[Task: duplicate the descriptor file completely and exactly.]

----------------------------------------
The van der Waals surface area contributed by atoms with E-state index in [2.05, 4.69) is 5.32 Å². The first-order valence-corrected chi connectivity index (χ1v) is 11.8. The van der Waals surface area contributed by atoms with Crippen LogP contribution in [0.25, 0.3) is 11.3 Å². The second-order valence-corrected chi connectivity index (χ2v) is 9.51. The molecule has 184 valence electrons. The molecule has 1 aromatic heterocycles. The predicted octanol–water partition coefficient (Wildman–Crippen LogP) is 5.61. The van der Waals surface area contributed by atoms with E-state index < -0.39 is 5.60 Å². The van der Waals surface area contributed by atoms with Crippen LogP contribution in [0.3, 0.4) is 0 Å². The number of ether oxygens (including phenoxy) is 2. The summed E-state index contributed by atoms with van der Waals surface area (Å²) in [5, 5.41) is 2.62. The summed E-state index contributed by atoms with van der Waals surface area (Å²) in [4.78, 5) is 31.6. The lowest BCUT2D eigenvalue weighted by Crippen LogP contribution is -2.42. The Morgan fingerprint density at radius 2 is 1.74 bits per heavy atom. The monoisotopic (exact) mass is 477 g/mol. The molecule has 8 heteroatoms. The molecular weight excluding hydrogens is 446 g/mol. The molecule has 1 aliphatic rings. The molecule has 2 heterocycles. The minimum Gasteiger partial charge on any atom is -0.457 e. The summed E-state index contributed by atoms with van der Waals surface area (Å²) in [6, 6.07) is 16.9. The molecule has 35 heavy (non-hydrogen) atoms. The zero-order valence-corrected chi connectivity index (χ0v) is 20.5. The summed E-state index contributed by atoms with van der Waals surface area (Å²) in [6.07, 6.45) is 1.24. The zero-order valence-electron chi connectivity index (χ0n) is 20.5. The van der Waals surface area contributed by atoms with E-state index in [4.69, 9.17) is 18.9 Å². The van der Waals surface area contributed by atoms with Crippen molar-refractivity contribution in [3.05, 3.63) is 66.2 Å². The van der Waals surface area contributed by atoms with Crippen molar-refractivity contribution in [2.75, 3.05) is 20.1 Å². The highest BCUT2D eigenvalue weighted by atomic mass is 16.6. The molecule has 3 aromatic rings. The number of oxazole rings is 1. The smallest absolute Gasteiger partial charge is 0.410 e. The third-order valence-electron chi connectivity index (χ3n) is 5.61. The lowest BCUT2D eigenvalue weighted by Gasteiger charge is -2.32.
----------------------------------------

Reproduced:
The van der Waals surface area contributed by atoms with E-state index in [2.05, 4.69) is 5.32 Å². The first-order valence-corrected chi connectivity index (χ1v) is 11.8. The van der Waals surface area contributed by atoms with Crippen LogP contribution in [0.25, 0.3) is 11.3 Å². The second-order valence-corrected chi connectivity index (χ2v) is 9.51. The molecule has 184 valence electrons. The molecule has 1 aromatic heterocycles. The predicted octanol–water partition coefficient (Wildman–Crippen LogP) is 5.61. The van der Waals surface area contributed by atoms with E-state index < -0.39 is 5.60 Å². The van der Waals surface area contributed by atoms with Crippen LogP contribution in [0.3, 0.4) is 0 Å². The number of ether oxygens (including phenoxy) is 2. The summed E-state index contributed by atoms with van der Waals surface area (Å²) in [5, 5.41) is 2.62. The summed E-state index contributed by atoms with van der Waals surface area (Å²) in [4.78, 5) is 31.6. The lowest BCUT2D eigenvalue weighted by Crippen LogP contribution is -2.42. The Morgan fingerprint density at radius 2 is 1.74 bits per heavy atom. The monoisotopic (exact) mass is 477 g/mol. The molecule has 8 heteroatoms. The molecular weight excluding hydrogens is 446 g/mol. The molecule has 1 aliphatic rings. The molecule has 2 heterocycles. The minimum Gasteiger partial charge on any atom is -0.457 e. The summed E-state index contributed by atoms with van der Waals surface area (Å²) in [6, 6.07) is 16.9. The molecule has 35 heavy (non-hydrogen) atoms. The zero-order valence-corrected chi connectivity index (χ0v) is 20.5. The summed E-state index contributed by atoms with van der Waals surface area (Å²) in [6.07, 6.45) is 1.24. The zero-order valence-electron chi connectivity index (χ0n) is 20.5. The van der Waals surface area contributed by atoms with E-state index in [4.69, 9.17) is 18.9 Å². The van der Waals surface area contributed by atoms with Crippen molar-refractivity contribution in [3.05, 3.63) is 66.2 Å². The van der Waals surface area contributed by atoms with Crippen molar-refractivity contribution in [2.75, 3.05) is 20.1 Å². The highest BCUT2D eigenvalue weighted by atomic mass is 16.6. The molecule has 3 aromatic rings. The number of oxazole rings is 1. The smallest absolute Gasteiger partial charge is 0.410 e. The third-order valence-electron chi connectivity index (χ3n) is 5.61. The lowest BCUT2D eigenvalue weighted by Gasteiger charge is -2.32.